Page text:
Here’s Everything You Need To Know About Zero Data Retention

Here’s Everything You Need To Know About Zero Data Retention

Zero data retention is deleting data once its primary purpose has been fulfilled, without intentionally storing it for future use.

What Is Zero Data Retention (ZDR)?

Zero data retention (ZDR), in simple terms,  means not storing any data intentionally after it has served the immediate purpose. This means the data is deleted as soon as it is no longer needed instead of saving it for any future use.

ChatGPT developer OpenAI has championed this cause by rolling out a ZDR policy in its application programming interface (API) calls. Though the US-based AI decacorn does retain some API data to identify abuse for up to 30 days, users can request ZDR at any time.

How Long Can Companies Store Data?

Data privacy laws vary from country to country. In India, data protection laws broadly come under the ambit of subordinate legislations that were promulgated years after the actual IT Act, 2000 came into force.

The ‘right to be forgotten’’ was introduced by the Personal Data Protection Bill 2018, which entrusts the right of a person to delink, limit, correct, or even delete any information that the user may consider personal or misleading. 

In addition, it is also mandatory for Indian companies, under the Information Technology (Reasonable Practices and Procedures for Processing and Storing of Sensitive Personal Data or Information) Rules, 2011, to delete any sensitive personal data once the purpose is served 

On the other hand, the US does not have a one-size-fits-all data privacy law. Instead, there are several sector-specific regulations on storage, processing, and deletion of personal data.

Why Is ZDR Important For A Startup?

Zero data retention has several potential benefits in various contexts, making it an increasingly attractive approach for startups, organisations, and individuals. Here are some of the key reasons why ZDR is considered important:

Enhanced Privacy

  • Reduced Data Footprint: By eliminating data storage, ZDR minimises the potential for unauthorised access, leaks or breaches, protecting individuals’ privacy.
  • Control Over Personal Information: Users gain greater control over their data as it isn’t retained for extended periods beyond the immediate purpose. They can choose when and how their data is used, aligning with transparency principles.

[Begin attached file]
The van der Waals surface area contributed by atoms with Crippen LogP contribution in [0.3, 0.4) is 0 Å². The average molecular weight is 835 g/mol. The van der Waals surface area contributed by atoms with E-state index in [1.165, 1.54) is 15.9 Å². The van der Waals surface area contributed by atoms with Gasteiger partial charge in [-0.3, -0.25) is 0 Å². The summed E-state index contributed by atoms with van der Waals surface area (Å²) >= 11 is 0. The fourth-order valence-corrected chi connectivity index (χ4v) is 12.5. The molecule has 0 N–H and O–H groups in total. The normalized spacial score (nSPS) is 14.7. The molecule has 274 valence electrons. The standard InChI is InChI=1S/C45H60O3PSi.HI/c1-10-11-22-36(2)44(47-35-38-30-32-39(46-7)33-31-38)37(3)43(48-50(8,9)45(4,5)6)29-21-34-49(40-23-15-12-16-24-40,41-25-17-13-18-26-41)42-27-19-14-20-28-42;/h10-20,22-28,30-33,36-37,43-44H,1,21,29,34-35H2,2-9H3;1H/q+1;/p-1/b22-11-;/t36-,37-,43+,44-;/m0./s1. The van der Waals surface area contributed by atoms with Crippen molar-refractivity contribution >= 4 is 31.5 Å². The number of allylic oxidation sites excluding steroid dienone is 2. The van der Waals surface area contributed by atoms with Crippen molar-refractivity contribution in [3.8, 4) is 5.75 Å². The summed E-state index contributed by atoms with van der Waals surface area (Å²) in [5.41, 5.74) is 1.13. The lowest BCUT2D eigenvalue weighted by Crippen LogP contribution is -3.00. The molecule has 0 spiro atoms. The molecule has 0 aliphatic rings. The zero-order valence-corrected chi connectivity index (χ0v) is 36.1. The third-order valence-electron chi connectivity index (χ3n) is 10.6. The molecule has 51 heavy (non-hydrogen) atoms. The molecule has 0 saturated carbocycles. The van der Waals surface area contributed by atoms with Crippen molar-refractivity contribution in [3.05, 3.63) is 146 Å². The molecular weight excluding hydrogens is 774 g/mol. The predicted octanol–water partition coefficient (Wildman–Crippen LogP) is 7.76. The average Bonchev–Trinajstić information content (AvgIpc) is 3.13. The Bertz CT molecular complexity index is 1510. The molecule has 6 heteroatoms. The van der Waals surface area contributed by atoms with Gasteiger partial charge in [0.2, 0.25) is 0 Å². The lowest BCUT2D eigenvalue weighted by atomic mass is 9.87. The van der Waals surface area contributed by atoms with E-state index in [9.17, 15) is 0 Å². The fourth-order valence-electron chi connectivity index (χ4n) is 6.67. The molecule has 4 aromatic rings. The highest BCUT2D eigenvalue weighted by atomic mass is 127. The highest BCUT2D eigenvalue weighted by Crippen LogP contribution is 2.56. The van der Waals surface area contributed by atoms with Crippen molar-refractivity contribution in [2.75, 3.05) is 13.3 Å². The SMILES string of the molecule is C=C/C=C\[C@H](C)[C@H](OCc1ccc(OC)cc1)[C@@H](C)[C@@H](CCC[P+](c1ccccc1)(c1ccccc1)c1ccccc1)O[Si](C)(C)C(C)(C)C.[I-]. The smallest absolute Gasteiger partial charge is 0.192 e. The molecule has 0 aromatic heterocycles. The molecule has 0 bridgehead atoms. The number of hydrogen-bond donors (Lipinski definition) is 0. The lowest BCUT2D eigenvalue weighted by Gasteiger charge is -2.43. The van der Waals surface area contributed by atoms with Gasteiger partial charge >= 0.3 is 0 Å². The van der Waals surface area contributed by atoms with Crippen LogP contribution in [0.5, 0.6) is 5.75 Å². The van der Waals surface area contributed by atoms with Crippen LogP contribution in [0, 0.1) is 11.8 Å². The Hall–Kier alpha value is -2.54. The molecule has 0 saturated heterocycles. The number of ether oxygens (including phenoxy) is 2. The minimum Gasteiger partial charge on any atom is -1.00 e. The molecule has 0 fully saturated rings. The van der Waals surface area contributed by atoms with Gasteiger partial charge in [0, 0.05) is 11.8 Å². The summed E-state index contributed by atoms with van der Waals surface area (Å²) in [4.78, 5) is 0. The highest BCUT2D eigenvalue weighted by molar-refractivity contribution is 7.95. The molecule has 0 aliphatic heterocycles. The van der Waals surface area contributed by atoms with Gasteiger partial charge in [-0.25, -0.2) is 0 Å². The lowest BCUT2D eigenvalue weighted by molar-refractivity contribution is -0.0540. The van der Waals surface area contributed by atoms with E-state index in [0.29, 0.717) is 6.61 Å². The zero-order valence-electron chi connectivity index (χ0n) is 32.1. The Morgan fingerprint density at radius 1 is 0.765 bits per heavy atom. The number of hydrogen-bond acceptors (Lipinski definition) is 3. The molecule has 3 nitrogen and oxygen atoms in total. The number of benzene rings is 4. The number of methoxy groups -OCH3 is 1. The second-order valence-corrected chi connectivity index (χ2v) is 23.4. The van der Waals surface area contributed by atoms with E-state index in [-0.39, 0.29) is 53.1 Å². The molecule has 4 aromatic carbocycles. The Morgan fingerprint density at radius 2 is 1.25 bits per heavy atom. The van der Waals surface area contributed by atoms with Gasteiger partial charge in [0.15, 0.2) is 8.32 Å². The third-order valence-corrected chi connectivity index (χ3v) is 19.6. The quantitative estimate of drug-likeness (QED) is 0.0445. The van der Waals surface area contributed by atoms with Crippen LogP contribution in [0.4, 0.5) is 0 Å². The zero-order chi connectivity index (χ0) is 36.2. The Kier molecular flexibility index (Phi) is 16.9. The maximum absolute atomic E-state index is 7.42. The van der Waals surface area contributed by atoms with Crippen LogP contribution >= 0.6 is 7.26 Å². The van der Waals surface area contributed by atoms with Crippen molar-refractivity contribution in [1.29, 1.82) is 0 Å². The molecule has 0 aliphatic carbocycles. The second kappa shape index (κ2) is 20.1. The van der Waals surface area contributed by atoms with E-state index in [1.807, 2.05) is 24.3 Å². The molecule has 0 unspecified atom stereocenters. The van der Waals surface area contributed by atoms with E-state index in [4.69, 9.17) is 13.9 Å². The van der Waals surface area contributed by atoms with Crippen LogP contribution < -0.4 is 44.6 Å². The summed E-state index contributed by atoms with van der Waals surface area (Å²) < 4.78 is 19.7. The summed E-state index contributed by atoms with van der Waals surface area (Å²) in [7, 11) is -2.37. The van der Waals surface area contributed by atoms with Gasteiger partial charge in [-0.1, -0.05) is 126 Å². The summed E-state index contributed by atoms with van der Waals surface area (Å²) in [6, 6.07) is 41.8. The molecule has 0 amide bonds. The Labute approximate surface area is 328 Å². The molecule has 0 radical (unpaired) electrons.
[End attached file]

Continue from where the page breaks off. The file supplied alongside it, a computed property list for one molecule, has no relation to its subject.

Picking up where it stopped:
Improved Security

  • Smaller Attack Surface: With less data stored, potential vulnerabilities through data breaches shrink. This reduces the risk of security incidents and associated costs.
  • Compliance With Regulations: ZDR can simplify compliance with evolving data privacy regulations like GDPR and CCPA, which emphasise data minimisation and user control.

Ethical Considerations

  • Right To Be Forgotten: ZDR aligns with the ‘right to be forgotten’ principle, allowing individuals to request the removal of their data. It enhances trust and fosters ethical data practices.
  • Responsible Data Usage: Encourages conscious collection and use of data, promoting responsible data practices and avoiding unnecessary data hoarding.

Additional Advantages

  • Reduced Storage Costs: Eliminating data storage eliminates associated costs, potentially leading to operational efficiencies and resource savings.
  • Focus On Present: ZDR fosters a culture of using data for immediate tasks rather than relying on past information, leading to more agile and adaptable decision-making.

While offering potential benefits for privacy and responsible data use, ZDR presents unique legal challenges in India’s regulatory landscape.

Compliance With Indian Laws

  • Sector-Specific Regulations: Industries like telecom, healthcare and finance have individual data retention requirements mandated by respective regulators. ZDR might contradict these, leading to penalties or non-compliance issues.